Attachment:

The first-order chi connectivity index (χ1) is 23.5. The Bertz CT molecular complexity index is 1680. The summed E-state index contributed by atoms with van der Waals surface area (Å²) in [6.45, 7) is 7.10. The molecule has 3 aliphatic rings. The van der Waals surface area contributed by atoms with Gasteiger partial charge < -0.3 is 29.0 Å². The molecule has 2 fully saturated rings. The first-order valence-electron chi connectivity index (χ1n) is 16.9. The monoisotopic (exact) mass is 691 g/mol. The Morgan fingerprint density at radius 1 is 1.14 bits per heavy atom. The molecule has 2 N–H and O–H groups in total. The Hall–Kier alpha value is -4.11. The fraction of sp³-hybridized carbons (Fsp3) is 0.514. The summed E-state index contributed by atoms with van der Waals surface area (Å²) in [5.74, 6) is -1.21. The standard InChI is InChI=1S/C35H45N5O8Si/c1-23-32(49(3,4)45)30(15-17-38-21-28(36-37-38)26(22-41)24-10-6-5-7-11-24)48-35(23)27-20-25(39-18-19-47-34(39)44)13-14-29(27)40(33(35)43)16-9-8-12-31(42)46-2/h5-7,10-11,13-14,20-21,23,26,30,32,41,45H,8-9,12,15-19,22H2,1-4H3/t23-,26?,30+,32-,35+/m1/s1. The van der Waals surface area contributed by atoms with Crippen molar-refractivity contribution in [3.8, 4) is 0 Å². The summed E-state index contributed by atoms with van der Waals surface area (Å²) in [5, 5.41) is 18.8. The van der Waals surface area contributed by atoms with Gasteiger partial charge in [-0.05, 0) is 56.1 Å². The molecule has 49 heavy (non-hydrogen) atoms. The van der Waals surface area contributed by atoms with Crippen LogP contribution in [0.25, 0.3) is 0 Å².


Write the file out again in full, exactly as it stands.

The first-order chi connectivity index (χ1) is 23.5. The Bertz CT molecular complexity index is 1680. The summed E-state index contributed by atoms with van der Waals surface area (Å²) in [6.45, 7) is 7.10. The molecule has 3 aliphatic rings. The van der Waals surface area contributed by atoms with Gasteiger partial charge < -0.3 is 29.0 Å². The molecule has 2 fully saturated rings. The first-order valence-electron chi connectivity index (χ1n) is 16.9. The monoisotopic (exact) mass is 691 g/mol. The Morgan fingerprint density at radius 1 is 1.14 bits per heavy atom. The molecule has 2 N–H and O–H groups in total. The Hall–Kier alpha value is -4.11. The fraction of sp³-hybridized carbons (Fsp3) is 0.514. The summed E-state index contributed by atoms with van der Waals surface area (Å²) in [5.74, 6) is -1.21. The standard InChI is InChI=1S/C35H45N5O8Si/c1-23-32(49(3,4)45)30(15-17-38-21-28(36-37-38)26(22-41)24-10-6-5-7-11-24)48-35(23)27-20-25(39-18-19-47-34(39)44)13-14-29(27)40(33(35)43)16-9-8-12-31(42)46-2/h5-7,10-11,13-14,20-21,23,26,30,32,41,45H,8-9,12,15-19,22H2,1-4H3/t23-,26?,30+,32-,35+/m1/s1. The van der Waals surface area contributed by atoms with Crippen molar-refractivity contribution in [3.8, 4) is 0 Å². The summed E-state index contributed by atoms with van der Waals surface area (Å²) in [5, 5.41) is 18.8. The van der Waals surface area contributed by atoms with Gasteiger partial charge in [-0.05, 0) is 56.1 Å². The molecule has 49 heavy (non-hydrogen) atoms. The van der Waals surface area contributed by atoms with Crippen LogP contribution in [0.25, 0.3) is 0 Å².